Nostalgia with Margaret Watson: A truly priceless book
Recently I was privileged to be shown a marvellous little book published nearly 100 years ago which is one of the most important pieces of local social history I’ve come across in years.
It is a war register showing details of men from the village of Hanging Heaton and surrounding areas, who went to fight in the First World War.
It gives details, not only of those who died, but those who served, those who were in prison camps and those who were wounded.
The book started life on the day the war began, and it is thanks to the then vicar of St Paul’s Church, the Rev W E Cleworth, that the register was completed and eventually made into book form.
The names of those who gave their lives are listed at the front of the book. They are also inscribed on the war memorial in the village churchyard as well as on the one in Crow Nest Park.
But what makes this book different to other war memorials is the fact that it also lists the names of those who came home.
The book belongs to Mr David Coates, who has lovingly taken care of it since the death of its owner – his grandfather, Leonard Norton, who lived in Bromley Street, Hanging Heaton, and who served in the war.
Although Leonard had been injured and suffered serious wounds, he was one of the lucky ones who came home, married and had children and grandchildren.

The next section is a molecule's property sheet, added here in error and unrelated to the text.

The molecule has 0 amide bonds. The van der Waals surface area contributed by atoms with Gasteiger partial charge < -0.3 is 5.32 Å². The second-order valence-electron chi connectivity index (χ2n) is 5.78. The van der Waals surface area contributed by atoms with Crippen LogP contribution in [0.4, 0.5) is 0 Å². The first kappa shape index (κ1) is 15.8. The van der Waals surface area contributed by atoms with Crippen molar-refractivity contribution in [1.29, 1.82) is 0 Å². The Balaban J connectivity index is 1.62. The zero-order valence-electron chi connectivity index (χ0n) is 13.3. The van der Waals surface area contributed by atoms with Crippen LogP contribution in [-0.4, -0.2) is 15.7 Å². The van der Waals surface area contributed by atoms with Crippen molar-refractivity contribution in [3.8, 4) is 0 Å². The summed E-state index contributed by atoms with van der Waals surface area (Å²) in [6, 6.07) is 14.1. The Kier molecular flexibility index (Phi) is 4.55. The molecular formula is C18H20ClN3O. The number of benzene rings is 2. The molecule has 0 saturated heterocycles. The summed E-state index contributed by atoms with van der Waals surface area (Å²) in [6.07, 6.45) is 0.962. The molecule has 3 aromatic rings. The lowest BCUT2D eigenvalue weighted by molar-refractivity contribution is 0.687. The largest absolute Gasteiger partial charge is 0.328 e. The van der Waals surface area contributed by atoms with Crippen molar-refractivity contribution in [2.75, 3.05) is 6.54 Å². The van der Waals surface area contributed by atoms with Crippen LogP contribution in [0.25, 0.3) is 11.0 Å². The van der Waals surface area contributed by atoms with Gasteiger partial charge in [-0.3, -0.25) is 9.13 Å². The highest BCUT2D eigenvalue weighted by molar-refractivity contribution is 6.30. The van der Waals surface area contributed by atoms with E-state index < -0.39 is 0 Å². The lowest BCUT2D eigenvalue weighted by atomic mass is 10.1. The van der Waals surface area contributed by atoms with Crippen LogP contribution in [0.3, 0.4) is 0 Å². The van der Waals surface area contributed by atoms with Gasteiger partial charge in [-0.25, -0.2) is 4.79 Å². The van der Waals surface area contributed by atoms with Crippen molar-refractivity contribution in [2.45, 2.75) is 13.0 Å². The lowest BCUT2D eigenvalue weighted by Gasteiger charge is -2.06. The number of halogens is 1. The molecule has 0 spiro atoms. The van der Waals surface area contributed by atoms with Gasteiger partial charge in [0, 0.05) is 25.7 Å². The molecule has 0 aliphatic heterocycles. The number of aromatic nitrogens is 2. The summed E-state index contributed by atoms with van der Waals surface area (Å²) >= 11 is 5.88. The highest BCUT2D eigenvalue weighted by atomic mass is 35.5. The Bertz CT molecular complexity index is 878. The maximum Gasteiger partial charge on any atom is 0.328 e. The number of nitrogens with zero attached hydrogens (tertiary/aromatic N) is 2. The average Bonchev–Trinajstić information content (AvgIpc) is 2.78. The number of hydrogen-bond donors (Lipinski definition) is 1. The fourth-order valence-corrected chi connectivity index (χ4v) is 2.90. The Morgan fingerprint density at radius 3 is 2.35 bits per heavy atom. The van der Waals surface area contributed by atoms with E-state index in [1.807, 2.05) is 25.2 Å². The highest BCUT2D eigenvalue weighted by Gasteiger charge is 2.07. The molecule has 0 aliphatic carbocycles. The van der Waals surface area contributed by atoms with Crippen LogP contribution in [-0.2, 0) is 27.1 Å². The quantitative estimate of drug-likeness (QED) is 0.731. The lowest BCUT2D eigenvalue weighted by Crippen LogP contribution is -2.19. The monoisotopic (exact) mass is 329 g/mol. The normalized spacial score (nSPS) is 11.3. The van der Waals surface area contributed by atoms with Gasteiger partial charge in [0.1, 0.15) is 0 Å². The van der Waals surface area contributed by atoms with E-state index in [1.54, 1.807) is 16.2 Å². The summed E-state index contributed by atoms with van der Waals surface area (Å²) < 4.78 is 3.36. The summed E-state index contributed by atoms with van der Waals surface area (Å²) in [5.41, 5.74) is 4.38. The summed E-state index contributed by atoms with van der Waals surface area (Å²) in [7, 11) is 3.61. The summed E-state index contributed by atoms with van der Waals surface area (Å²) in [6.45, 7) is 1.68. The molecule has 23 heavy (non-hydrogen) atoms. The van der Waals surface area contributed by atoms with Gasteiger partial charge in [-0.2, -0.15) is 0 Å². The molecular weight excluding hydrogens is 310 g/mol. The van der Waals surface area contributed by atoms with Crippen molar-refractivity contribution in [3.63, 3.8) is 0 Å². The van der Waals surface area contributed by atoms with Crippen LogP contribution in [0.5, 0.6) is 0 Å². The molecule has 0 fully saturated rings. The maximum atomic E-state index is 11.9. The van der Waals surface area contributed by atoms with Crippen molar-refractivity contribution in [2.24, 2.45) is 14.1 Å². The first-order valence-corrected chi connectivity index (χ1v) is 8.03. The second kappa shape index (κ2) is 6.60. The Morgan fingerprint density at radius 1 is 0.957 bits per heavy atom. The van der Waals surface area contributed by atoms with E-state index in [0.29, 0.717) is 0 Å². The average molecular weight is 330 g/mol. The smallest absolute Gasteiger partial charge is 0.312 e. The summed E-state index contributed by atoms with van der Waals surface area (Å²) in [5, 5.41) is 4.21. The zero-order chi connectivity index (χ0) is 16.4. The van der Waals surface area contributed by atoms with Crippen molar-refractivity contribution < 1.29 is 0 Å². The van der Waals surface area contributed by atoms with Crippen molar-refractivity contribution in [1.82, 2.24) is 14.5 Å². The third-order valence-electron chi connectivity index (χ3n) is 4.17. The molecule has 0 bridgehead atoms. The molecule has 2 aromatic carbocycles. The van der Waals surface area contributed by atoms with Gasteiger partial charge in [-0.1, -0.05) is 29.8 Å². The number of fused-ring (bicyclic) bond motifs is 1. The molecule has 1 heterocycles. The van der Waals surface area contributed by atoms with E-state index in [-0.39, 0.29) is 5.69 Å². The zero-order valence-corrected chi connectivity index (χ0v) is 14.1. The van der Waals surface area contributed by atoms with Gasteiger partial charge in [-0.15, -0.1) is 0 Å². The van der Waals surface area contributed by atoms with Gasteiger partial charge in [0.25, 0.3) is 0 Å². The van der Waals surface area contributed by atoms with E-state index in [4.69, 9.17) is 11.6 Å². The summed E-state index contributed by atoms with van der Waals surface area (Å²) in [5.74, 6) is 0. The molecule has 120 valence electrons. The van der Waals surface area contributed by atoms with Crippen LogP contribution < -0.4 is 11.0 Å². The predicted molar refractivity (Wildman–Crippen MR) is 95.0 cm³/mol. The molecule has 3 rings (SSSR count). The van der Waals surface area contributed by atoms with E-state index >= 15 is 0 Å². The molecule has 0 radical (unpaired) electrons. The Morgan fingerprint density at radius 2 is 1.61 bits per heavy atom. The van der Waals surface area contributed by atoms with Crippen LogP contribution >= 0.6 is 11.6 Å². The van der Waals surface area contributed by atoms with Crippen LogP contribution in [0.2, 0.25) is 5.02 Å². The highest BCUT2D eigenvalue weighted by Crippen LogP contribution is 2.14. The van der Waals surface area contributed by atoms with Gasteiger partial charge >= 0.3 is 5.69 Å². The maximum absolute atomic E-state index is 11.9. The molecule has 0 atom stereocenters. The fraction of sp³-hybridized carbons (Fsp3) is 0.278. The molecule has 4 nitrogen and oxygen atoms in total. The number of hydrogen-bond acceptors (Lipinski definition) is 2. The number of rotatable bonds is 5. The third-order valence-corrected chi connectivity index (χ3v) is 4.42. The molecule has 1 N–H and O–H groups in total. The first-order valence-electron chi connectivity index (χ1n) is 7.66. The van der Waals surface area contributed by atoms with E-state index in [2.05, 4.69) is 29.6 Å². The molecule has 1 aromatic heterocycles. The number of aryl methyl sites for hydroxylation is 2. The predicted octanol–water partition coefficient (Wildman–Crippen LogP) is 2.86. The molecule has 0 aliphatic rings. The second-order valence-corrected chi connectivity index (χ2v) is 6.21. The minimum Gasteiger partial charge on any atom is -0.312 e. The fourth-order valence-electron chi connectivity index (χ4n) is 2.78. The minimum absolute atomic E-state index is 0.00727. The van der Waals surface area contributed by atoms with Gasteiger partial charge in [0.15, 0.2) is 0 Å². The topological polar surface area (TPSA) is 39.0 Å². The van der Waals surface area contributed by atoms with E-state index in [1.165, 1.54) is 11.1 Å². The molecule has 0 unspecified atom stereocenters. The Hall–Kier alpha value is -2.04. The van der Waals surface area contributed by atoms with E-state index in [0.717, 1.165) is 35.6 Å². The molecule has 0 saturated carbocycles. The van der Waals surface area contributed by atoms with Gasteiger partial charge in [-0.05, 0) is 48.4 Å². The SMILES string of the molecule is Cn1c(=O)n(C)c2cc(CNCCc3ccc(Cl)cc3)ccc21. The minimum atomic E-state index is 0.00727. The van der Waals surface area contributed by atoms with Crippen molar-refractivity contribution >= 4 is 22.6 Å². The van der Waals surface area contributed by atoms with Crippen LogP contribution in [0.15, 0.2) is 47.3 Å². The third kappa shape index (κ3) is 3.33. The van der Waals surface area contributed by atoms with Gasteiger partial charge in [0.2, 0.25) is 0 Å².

How proud he must have been to discover on arriving home that the village people of his youth had not forgotten him but had been keeping a record of everything that had happened to him.
Only a few copies of this book I am sure will have survived, and this is why I feel it should be republished so that the descendants of those named in it, will be given a chance to own one.
With this in mind, I have arranged, with the agreement and support of Mr Coates, to get a second edition published as soon as possible.
At the moment we are planning to publish only 50, and many of these are already spoken for, but we want to give other people a chance to buy one now.
Before going ahead with publication, we need to know how many of our readers would like to order one, or to subscribe to the cost of publishing.
Both David and I are determined that the book should be of the same high quality as the original one, an exact replica in every detail, hard-backed, linen lined, and gold lettering on the cover.
It does not come cheap and so the cost will be £20, with any profits going to local charities. If you don’t want to be disappointed, please let me know as soon as possible, if you wish to order one. Details of ordering are at the bottom of the page.